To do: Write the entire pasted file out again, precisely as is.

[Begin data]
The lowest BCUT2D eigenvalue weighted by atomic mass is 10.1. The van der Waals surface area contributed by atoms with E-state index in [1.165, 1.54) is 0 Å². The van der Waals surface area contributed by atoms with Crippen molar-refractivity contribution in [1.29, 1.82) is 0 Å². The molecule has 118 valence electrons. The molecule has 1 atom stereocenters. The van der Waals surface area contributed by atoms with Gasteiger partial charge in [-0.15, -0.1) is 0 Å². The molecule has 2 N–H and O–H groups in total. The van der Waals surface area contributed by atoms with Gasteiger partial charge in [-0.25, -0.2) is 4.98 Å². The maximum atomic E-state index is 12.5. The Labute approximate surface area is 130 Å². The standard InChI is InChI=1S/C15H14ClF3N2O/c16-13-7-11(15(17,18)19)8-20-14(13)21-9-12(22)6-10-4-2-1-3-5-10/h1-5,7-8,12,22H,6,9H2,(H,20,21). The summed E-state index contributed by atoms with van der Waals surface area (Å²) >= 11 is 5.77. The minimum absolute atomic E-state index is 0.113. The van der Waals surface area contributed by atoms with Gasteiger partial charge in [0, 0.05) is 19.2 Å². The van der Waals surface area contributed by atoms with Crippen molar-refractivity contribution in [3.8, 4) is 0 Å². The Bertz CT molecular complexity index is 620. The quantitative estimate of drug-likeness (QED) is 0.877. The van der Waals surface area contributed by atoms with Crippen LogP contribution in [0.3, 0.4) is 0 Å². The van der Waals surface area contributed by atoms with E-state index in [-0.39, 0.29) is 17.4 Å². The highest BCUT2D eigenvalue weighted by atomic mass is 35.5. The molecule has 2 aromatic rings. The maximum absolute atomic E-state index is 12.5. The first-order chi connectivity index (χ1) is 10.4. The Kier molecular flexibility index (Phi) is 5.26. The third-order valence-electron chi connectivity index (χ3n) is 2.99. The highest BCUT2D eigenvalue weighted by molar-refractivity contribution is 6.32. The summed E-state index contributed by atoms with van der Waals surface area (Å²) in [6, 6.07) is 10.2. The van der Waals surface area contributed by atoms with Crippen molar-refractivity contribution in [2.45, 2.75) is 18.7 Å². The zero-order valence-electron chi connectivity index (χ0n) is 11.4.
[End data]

The lowest BCUT2D eigenvalue weighted by atomic mass is 10.1. The van der Waals surface area contributed by atoms with E-state index in [1.165, 1.54) is 0 Å². The van der Waals surface area contributed by atoms with Crippen molar-refractivity contribution in [1.29, 1.82) is 0 Å². The molecule has 118 valence electrons. The molecule has 1 atom stereocenters. The van der Waals surface area contributed by atoms with Gasteiger partial charge in [-0.15, -0.1) is 0 Å². The molecule has 2 N–H and O–H groups in total. The van der Waals surface area contributed by atoms with Gasteiger partial charge in [-0.25, -0.2) is 4.98 Å². The maximum atomic E-state index is 12.5. The Labute approximate surface area is 130 Å². The standard InChI is InChI=1S/C15H14ClF3N2O/c16-13-7-11(15(17,18)19)8-20-14(13)21-9-12(22)6-10-4-2-1-3-5-10/h1-5,7-8,12,22H,6,9H2,(H,20,21). The summed E-state index contributed by atoms with van der Waals surface area (Å²) >= 11 is 5.77. The minimum absolute atomic E-state index is 0.113. The van der Waals surface area contributed by atoms with Gasteiger partial charge in [0, 0.05) is 19.2 Å². The van der Waals surface area contributed by atoms with Crippen molar-refractivity contribution in [3.8, 4) is 0 Å². The Bertz CT molecular complexity index is 620. The quantitative estimate of drug-likeness (QED) is 0.877. The van der Waals surface area contributed by atoms with Crippen LogP contribution in [0.3, 0.4) is 0 Å². The van der Waals surface area contributed by atoms with E-state index in [-0.39, 0.29) is 17.4 Å². The highest BCUT2D eigenvalue weighted by atomic mass is 35.5. The molecule has 2 aromatic rings. The maximum absolute atomic E-state index is 12.5. The first-order chi connectivity index (χ1) is 10.4. The Kier molecular flexibility index (Phi) is 5.26. The third-order valence-electron chi connectivity index (χ3n) is 2.99. The highest BCUT2D eigenvalue weighted by molar-refractivity contribution is 6.32. The summed E-state index contributed by atoms with van der Waals surface area (Å²) in [6, 6.07) is 10.2. The van der Waals surface area contributed by atoms with Crippen molar-refractivity contribution in [2.45, 2.75) is 18.7 Å². The zero-order valence-electron chi connectivity index (χ0n) is 11.4.